When an occupant sits in a vehicle seat and buckles a seat belt, the tension placed in the seat belt is transferred from buckle plate 18 to moveable slide 22, sensor 14, stationary slide 34 and then to the vehicle floor or seat frame. An electrical output signal is generated by the resistors 64 in sensor 14 that is proportional to the magnitude of the tension in the seat belt and is transmitted over a wire harness (not shown) to a conventional air bag controller (not shown). The air bag controller then can use the seat belt tension information to compute a more accurate profile of the seat occupant and use that information to control deployment of the airbag. This is the normal operational state of the seat belt tension sensor in which all of the seat belt tension is carried through the sensor 14.
In a situation where the vehicle is involved in a crash, the seat belt tension sensor operates in a different mode called a high load or crash state. In the high load state, the slides carry all of the tension placed on the seat belt. The amount of tension in the seat belt in a crash situation is much larger than in normal operation. If the substrate 61 of the sensor was designed to carry all of this tension, it would not flex enough to properly function as a strain gage sensor. Therefore, in a crash situation, the slides engage and carry the tension through the much stronger limit structure 12. As the tension in the seat belt increases, the sensor 14 flexes until moveable slide 22 engages collar 42 eliminating one side of gap 45 providing a positive stop. The seat belt tension is then transferred through buckle plate 18 to moveable slide 22, collar 42, fastener 50, stationary slide 34 and then to the vehicle floor or seat frame. The limit structure 12 is designed so as not to deform under the load placed on it by the seat occupant during a crash situation. Tabs 26 are designed as a secondary stop mechanism and provide extra strength to the limit structure 12. Tabs 26 engage the end of rails 34 providing a secondary positive stop.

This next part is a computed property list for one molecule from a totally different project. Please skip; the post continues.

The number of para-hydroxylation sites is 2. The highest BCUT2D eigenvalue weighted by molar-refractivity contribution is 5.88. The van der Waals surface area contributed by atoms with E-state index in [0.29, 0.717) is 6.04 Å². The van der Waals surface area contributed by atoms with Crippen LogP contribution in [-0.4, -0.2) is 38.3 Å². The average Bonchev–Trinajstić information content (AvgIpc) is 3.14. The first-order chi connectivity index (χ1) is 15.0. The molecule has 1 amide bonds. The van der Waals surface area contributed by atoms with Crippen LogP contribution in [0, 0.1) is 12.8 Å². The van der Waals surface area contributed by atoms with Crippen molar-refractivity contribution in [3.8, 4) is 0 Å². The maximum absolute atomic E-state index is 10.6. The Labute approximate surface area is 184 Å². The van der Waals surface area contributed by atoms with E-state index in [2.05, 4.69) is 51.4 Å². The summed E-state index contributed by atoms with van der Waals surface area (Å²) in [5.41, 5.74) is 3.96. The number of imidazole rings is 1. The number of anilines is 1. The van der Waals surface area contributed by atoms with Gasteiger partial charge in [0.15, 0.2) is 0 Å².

The seat belt tension sensor has several advantages. It allows accurate sensing of seat belt tension, while at the same time providing the structural strength needed for occupant restraint in a crash situation. The seat belt tension sensor allows an airbag controller to make better decisions as to when and how to deploy and airbag based upon more accurate seat occupant information. In the case of a child's car seat being strapped into a car seat, the seat belt tension sensor in conjunction with a seat weight sensor allows the airbag controller to properly compute that the seat occupant has a low weight and to prevent deployment of the airbag.
The sensor 14 shown was several strain gage resistors, one skilled in the art will realize that the preferred embodiment would work with other types of sensors. For example, discrete chip resistors could be attached to substrate 61 or foil type strain gages. Furthermore, the shape of substrate 61 could be varied to any configuration that would transfer the weight from the seat belt.
Although sensor assembly 10 was shown without a housing, it is contemplated to add a housing.
Another variation of the seat belt tension sensor would be to utilize other electrical connections other than a wire harness. For example, a connector or terminals could be added.
Yet, a further variation, would be to place signal conditioning circuitry on substrate 61 or on limit structure 12 to amplify and filter the electrical signal before it is transmitted to the airbag controller.
The seat belt tension sensor shown was mounted between a seat belt and a vehicle member. One skilled in the art will realize that the preferred embodiment could be mounted to various locations on the seat or vehicle interior. For example, the seat belt tension sensor could be attached to the vehicle roof.
The illustrated embodiment showed the use of the seat belt tension sensor in an automobile seat. It is contemplated to utilize the seat belt tension sensor in other occupant sensing applications such as chairs, sofas, scales, beds and mattresses, hospital equipment, cribs, airplane seats, train seats, boat seats, amusement rides, and theater seats,
The illustrated embodiment showed the use of tabs 26 as a secondary positive stop. It is contemplated to omit tabs 26 and utilize the collar 42 and fastener 50 as the only stop. Alternatively, it is contemplated to omit collar 42 and fastener 50 and use tabs 26 as the only stop.
While the invention has been taught with specific reference to these embodiments, someone skilled in the art will recognize that changes can be made in form and detail without departing from the spirit and the scope of the invention. The described embodiments are to be considered in all respects only as illustrative and not restrictive. The scope of the invention is, therefore, indicated by the appended claims rather than by the foregoing description. All changes which come within the meaning and range of equivalency of the claims are to be embraced within their scope.
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|U.S. Classification||280/801.1, 280/735, 297/468|
|International Classification||B60R21/01, B60R21/015, B60R22/18|
|Cooperative Classification||B60R2022/1806, B60R22/18, B60R21/0155|
|18 May 2000||AS||Assignment|
Owner name: CTS CORPORATION, INDIANA
Free format text: ASSIGNMENT OF ASSIGNORS INTEREST;ASSIGNOR:BLAKESLEY, PATRICK B.;REEL/FRAME:010820/0266
Effective date: 20000517
|4 Oct 2004||FPAY||Fee payment|
Year of fee payment: 4
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|3 Oct 2012||FPAY||Fee payment|
Year of fee payment: 12